[TowerTalk] Dipoles

John E.Cleeve g3jvc at jcleeve.idps.co.uk
Thu Jun 1 11:19:29 EDT 2006

Sorry for this posting, but the reply to Lee <K0wa at swbell.net> is 

Hello Lee,
Many years ago, when I was a junior TV engineer, working at a BBC 
Engineering research facility, I wandered into the aerial laboratory 
one day, and asked similar questions. The response I received was that 
I would be well advised to stick to dipoles, and multiples thereof, 
and carry out all my measurements by using an electrical half wave, or 
multiples thereof, length of co-ax, at the frequency for which the 
dipole has been cut, between the measuring device and the dipole 
centre point. For the past 50 years or so, I have always followed that 
advice. I feed my W3DZZ inverted vee, apex at 40 feet, multiband 
dipole with an electrical half wave length of co-ax, cut for 3.525 
Mhz, this gives exact multiples of half waves for the harmonically 
related bands, I feed my tower mounted tri-band yagi in a similar way, 
and the ATU trims the system, when the wanted frequency of operation 
is off the "design" frequency. For measurement, I have always used a 
noise bridge, using a small 50 ohm, or 75 ohm fixed carbon resistor, 
for calibration, and a receiver as the detector, with the AGC turned 
off, to avoid chasing ones tail, as the receiver AGC tries to 
compensate for the falling signal, as the noise null is reached. Any 
slight difference between the null of the calibration resistor, and 
the attached feeder/antenna under test, can be attributed to the 
distributed inductance and capacity of the feeder cable.......I hope 
this information is of some use....sincerely, John. G3JVC 

On Thu Jun 1 15:26 , Lee Buller <k0wa at swbell.net> sent:

>Ladies and Gents....
> Recently, I had to replace my 40 meter dipole (more of an Inverted-
Vee) antenna because the coax center lead had broken off the. The 
dipole worked OK, but I was never really sure that I liked it. What 
is there not to like about a dipole antenna? (I sure I get some wise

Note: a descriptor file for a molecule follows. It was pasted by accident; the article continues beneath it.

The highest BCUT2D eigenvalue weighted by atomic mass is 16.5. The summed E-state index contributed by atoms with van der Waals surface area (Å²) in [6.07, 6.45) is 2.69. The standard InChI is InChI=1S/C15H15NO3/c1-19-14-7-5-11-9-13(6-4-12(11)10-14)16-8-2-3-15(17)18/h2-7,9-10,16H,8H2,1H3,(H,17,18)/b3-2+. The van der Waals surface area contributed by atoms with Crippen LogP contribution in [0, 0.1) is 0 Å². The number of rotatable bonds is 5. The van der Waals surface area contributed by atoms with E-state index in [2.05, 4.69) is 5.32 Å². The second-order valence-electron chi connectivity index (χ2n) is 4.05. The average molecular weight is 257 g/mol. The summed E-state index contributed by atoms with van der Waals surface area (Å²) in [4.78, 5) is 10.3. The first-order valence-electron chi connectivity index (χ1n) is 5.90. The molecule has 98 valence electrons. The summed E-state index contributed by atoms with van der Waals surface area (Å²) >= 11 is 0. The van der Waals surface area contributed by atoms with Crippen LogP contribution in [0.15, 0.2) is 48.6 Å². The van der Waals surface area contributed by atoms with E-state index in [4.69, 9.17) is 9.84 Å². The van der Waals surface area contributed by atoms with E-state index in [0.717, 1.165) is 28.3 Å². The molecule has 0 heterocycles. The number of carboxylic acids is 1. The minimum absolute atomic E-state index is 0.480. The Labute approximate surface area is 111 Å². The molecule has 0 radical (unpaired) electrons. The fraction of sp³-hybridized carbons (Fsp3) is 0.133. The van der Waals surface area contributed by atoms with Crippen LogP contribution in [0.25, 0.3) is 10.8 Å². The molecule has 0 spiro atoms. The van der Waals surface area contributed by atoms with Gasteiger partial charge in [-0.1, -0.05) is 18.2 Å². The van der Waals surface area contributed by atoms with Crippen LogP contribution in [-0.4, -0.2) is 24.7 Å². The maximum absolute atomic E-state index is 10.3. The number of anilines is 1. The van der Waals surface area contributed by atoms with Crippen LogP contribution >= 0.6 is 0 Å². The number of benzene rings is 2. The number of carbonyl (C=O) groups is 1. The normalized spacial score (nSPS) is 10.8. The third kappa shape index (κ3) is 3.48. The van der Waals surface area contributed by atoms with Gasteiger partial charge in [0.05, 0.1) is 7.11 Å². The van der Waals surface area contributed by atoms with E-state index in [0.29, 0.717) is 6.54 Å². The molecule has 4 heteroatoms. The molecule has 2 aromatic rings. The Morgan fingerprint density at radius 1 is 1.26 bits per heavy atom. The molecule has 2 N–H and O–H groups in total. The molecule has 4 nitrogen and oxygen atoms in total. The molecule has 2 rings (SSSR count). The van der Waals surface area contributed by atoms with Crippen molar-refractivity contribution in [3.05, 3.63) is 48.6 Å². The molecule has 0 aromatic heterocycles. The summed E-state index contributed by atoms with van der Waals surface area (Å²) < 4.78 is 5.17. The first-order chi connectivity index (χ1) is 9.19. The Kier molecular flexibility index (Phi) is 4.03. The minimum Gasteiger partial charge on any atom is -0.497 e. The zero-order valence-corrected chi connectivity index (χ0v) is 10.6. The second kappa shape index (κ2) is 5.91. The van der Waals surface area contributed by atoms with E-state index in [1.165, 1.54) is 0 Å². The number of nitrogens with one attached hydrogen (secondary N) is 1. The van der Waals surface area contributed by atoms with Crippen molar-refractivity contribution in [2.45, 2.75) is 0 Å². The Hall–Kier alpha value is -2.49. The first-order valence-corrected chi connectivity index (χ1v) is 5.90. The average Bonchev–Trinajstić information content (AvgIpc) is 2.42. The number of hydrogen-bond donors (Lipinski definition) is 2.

cracks here). The dipole did not seem to have a resonate point. It 
was below 1.8:1 on CW and was about 3:1 on SSB. So, the antenna was 
> The new antenna, using a Budwig connector this time, shows the same 
characteristics. I cut the the antenna at 66 feet and I made sure 
that both sides of the antenna were the same length....33 feet. The 
antenna is mounted at 45 feet using a bracked that runs through the 
tower. The antenna in question is on the east side of the tower while 
an 80 meter antenna is on the west sime of the tower mounted on the 
same bracket. The feed points are about three feet apart....on 
seperate coax feeds.
> The end of the Inverted-Vee on 40 comes down to about 20 feet off 
the ground...while the 80 meter antenna ends about about 12 feet off 
the ground. The 80 meter antenna is in a straight line, while the 40 
meter antenna has a slight VEE to to the tie points. So it has VEE to 
the the east....and a Vee down. This is hard to explain in words. I 
hope you experts get this.
> The new antenna was failry good on SSB but not great ... about 
1.8. I attached two test leads to each end and the antenna show that 
it was at 1.8 on CW...around 7.025. It seems that the test leeds were 
too long and now it is resonate below 7.0.
> But, there seems to be a crazy problem that I cannot get the 
anntenna any lower than 1.8 to one....thinking that there should be a 
length in there that should be "perfect." I cannot find the "perfect 
point" which I would like to have around 7050.
> Reading the Antenna Handbook...this antenna is working as stated 
although I did not anticpate the length of an inverted Vee to go 
longer. I've read the articles, but it seems there is something wrong 
with the antenna.
> Is there an interaction between the tower...the 80 meter 
antenna...the Vee to the east?
> Is the coax bad? IT has been up there for quite some time and it 
was used at another location before I put it up here.
> Comments, flames, postulations, editorials, and pontifications are 
all welcome. They might show on my web pate later on....so...you have 
been warned.
> Thanks for the discourse on a simple dipole
> Lee Buller - K0WA
>In our day and age it seems that Common Sense is in short supply. If 
you don't have any Common Sense - get some and use it. If you can't 
find any common sense, ask for help from somebody who has some common 

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